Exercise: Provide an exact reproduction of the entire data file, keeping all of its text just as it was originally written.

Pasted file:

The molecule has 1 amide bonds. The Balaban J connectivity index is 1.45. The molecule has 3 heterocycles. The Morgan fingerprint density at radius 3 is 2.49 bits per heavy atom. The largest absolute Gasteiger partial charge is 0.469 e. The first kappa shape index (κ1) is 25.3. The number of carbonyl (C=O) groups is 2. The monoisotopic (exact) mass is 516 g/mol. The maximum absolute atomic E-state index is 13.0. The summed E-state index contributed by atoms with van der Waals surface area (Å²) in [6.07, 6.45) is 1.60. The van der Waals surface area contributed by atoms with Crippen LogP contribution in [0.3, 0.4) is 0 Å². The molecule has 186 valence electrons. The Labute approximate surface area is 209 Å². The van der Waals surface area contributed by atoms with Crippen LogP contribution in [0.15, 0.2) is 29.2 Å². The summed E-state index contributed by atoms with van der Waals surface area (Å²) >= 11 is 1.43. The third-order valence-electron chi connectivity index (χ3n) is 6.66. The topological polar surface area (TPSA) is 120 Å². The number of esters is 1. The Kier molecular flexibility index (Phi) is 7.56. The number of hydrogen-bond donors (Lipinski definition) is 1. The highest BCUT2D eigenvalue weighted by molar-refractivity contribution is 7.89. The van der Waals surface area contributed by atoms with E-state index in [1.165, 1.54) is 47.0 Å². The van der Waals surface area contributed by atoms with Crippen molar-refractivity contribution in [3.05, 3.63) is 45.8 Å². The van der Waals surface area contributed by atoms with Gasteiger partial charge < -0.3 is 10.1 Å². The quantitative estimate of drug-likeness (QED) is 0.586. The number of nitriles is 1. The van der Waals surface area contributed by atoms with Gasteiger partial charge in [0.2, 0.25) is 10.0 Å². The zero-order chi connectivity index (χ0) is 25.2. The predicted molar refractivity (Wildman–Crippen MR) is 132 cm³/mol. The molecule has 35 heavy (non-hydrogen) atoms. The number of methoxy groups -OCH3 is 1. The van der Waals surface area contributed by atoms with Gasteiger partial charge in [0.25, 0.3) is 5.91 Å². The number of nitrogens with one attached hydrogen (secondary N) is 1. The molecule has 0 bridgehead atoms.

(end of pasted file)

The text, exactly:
The molecule has 1 amide bonds. The Balaban J connectivity index is 1.45. The molecule has 3 heterocycles. The Morgan fingerprint density at radius 3 is 2.49 bits per heavy atom. The largest absolute Gasteiger partial charge is 0.469 e. The first kappa shape index (κ1) is 25.3. The number of carbonyl (C=O) groups is 2. The monoisotopic (exact) mass is 516 g/mol. The maximum absolute atomic E-state index is 13.0. The summed E-state index contributed by atoms with van der Waals surface area (Å²) in [6.07, 6.45) is 1.60. The van der Waals surface area contributed by atoms with Crippen LogP contribution in [0.3, 0.4) is 0 Å². The molecule has 186 valence electrons. The Labute approximate surface area is 209 Å². The van der Waals surface area contributed by atoms with Crippen LogP contribution in [0.15, 0.2) is 29.2 Å². The summed E-state index contributed by atoms with van der Waals surface area (Å²) >= 11 is 1.43. The third-order valence-electron chi connectivity index (χ3n) is 6.66. The topological polar surface area (TPSA) is 120 Å². The number of esters is 1. The Kier molecular flexibility index (Phi) is 7.56. The number of hydrogen-bond donors (Lipinski definition) is 1. The highest BCUT2D eigenvalue weighted by molar-refractivity contribution is 7.89. The van der Waals surface area contributed by atoms with E-state index in [1.165, 1.54) is 47.0 Å². The van der Waals surface area contributed by atoms with Crippen molar-refractivity contribution in [3.05, 3.63) is 45.8 Å². The van der Waals surface area contributed by atoms with Gasteiger partial charge < -0.3 is 10.1 Å². The quantitative estimate of drug-likeness (QED) is 0.586. The number of nitriles is 1. The van der Waals surface area contributed by atoms with Gasteiger partial charge in [0.2, 0.25) is 10.0 Å². The zero-order chi connectivity index (χ0) is 25.2. The predicted molar refractivity (Wildman–Crippen MR) is 132 cm³/mol. The molecule has 35 heavy (non-hydrogen) atoms. The number of methoxy groups -OCH3 is 1. The van der Waals surface area contributed by atoms with Gasteiger partial charge in [0.25, 0.3) is 5.91 Å². The number of nitrogens with one attached hydrogen (secondary N) is 1. The molecule has 0 bridgehead atoms.